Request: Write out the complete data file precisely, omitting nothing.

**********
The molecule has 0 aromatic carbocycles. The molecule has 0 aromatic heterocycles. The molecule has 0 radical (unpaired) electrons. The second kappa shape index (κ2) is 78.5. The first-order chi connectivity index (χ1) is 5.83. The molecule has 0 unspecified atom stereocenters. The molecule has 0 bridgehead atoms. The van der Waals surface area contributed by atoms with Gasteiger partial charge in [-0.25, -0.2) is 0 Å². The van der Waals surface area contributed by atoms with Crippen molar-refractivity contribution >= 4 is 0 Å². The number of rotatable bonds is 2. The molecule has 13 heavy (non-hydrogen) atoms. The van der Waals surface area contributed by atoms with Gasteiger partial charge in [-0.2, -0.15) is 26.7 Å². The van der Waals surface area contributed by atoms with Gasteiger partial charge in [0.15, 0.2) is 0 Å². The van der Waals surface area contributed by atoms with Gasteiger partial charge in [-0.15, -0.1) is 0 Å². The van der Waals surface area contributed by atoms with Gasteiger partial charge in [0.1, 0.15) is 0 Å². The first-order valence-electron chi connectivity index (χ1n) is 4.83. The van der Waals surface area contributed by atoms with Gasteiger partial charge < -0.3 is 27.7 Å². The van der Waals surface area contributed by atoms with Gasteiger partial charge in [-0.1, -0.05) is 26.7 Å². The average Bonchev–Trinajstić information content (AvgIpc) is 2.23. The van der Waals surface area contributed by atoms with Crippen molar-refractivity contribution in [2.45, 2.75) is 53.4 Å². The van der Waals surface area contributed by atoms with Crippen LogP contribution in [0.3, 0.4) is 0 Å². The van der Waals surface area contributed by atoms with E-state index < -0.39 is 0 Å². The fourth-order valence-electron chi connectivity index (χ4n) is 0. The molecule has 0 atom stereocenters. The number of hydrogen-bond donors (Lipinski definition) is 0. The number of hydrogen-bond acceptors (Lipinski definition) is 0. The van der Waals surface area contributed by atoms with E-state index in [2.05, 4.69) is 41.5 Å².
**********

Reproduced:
The molecule has 0 aromatic carbocycles. The molecule has 0 aromatic heterocycles. The molecule has 0 radical (unpaired) electrons. The second kappa shape index (κ2) is 78.5. The first-order chi connectivity index (χ1) is 5.83. The molecule has 0 unspecified atom stereocenters. The molecule has 0 bridgehead atoms. The van der Waals surface area contributed by atoms with Gasteiger partial charge in [-0.25, -0.2) is 0 Å². The van der Waals surface area contributed by atoms with Crippen molar-refractivity contribution >= 4 is 0 Å². The number of rotatable bonds is 2. The molecule has 13 heavy (non-hydrogen) atoms. The van der Waals surface area contributed by atoms with Gasteiger partial charge in [-0.2, -0.15) is 26.7 Å². The van der Waals surface area contributed by atoms with Gasteiger partial charge in [0.15, 0.2) is 0 Å². The van der Waals surface area contributed by atoms with Gasteiger partial charge in [-0.15, -0.1) is 0 Å². The van der Waals surface area contributed by atoms with Gasteiger partial charge in [0.1, 0.15) is 0 Å². The first-order valence-electron chi connectivity index (χ1n) is 4.83. The van der Waals surface area contributed by atoms with Gasteiger partial charge < -0.3 is 27.7 Å². The van der Waals surface area contributed by atoms with Gasteiger partial charge in [-0.1, -0.05) is 26.7 Å². The average Bonchev–Trinajstić information content (AvgIpc) is 2.23. The van der Waals surface area contributed by atoms with Crippen molar-refractivity contribution in [2.45, 2.75) is 53.4 Å². The van der Waals surface area contributed by atoms with Crippen LogP contribution in [0.3, 0.4) is 0 Å². The van der Waals surface area contributed by atoms with E-state index < -0.39 is 0 Å². The fourth-order valence-electron chi connectivity index (χ4n) is 0. The molecule has 0 atom stereocenters. The number of hydrogen-bond donors (Lipinski definition) is 0. The number of hydrogen-bond acceptors (Lipinski definition) is 0. The van der Waals surface area contributed by atoms with E-state index in [2.05, 4.69) is 41.5 Å².